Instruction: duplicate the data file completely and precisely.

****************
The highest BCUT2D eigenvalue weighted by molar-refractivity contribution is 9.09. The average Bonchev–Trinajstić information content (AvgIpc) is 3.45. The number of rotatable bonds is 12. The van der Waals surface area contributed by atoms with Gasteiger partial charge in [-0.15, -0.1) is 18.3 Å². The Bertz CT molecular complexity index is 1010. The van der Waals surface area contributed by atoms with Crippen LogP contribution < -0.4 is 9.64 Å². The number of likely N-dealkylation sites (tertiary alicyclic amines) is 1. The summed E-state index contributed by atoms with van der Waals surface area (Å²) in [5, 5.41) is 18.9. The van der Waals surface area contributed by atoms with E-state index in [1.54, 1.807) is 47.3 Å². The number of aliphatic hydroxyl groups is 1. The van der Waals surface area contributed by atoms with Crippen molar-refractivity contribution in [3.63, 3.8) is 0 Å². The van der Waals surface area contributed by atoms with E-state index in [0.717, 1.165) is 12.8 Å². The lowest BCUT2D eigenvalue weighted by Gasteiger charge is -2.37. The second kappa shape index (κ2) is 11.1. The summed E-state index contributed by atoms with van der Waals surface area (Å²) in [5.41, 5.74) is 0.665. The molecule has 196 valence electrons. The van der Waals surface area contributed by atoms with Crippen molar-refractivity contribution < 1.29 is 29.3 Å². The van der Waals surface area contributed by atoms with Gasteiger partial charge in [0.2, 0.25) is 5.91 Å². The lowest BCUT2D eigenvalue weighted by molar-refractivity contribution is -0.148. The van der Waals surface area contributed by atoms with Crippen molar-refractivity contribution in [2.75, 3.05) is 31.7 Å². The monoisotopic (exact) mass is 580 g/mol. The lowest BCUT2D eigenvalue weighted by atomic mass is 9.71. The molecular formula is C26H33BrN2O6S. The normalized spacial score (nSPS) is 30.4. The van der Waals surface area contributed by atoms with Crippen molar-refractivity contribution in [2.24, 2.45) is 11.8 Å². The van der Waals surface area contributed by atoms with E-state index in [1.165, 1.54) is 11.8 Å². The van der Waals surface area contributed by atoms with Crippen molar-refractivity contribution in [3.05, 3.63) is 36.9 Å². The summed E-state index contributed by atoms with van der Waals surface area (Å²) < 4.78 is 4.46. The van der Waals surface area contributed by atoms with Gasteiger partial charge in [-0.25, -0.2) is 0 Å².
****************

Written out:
The highest BCUT2D eigenvalue weighted by molar-refractivity contribution is 9.09. The average Bonchev–Trinajstić information content (AvgIpc) is 3.45. The number of rotatable bonds is 12. The van der Waals surface area contributed by atoms with Gasteiger partial charge in [-0.15, -0.1) is 18.3 Å². The Bertz CT molecular complexity index is 1010. The van der Waals surface area contributed by atoms with Crippen LogP contribution < -0.4 is 9.64 Å². The number of likely N-dealkylation sites (tertiary alicyclic amines) is 1. The summed E-state index contributed by atoms with van der Waals surface area (Å²) in [5, 5.41) is 18.9. The van der Waals surface area contributed by atoms with E-state index in [1.54, 1.807) is 47.3 Å². The number of aliphatic hydroxyl groups is 1. The van der Waals surface area contributed by atoms with Crippen molar-refractivity contribution in [3.63, 3.8) is 0 Å². The van der Waals surface area contributed by atoms with E-state index in [0.717, 1.165) is 12.8 Å². The lowest BCUT2D eigenvalue weighted by Gasteiger charge is -2.37. The second kappa shape index (κ2) is 11.1. The summed E-state index contributed by atoms with van der Waals surface area (Å²) in [5.41, 5.74) is 0.665. The molecule has 196 valence electrons. The van der Waals surface area contributed by atoms with Crippen molar-refractivity contribution < 1.29 is 29.3 Å². The van der Waals surface area contributed by atoms with Gasteiger partial charge in [0.2, 0.25) is 5.91 Å². The lowest BCUT2D eigenvalue weighted by molar-refractivity contribution is -0.148. The van der Waals surface area contributed by atoms with Crippen molar-refractivity contribution in [2.75, 3.05) is 31.7 Å². The monoisotopic (exact) mass is 580 g/mol. The lowest BCUT2D eigenvalue weighted by atomic mass is 9.71. The molecular formula is C26H33BrN2O6S. The normalized spacial score (nSPS) is 30.4. The van der Waals surface area contributed by atoms with Crippen molar-refractivity contribution in [2.24, 2.45) is 11.8 Å². The van der Waals surface area contributed by atoms with E-state index in [1.165, 1.54) is 11.8 Å². The van der Waals surface area contributed by atoms with Crippen molar-refractivity contribution in [3.05, 3.63) is 36.9 Å². The summed E-state index contributed by atoms with van der Waals surface area (Å²) < 4.78 is 4.46. The van der Waals surface area contributed by atoms with Gasteiger partial charge in [-0.25, -0.2) is 0 Å².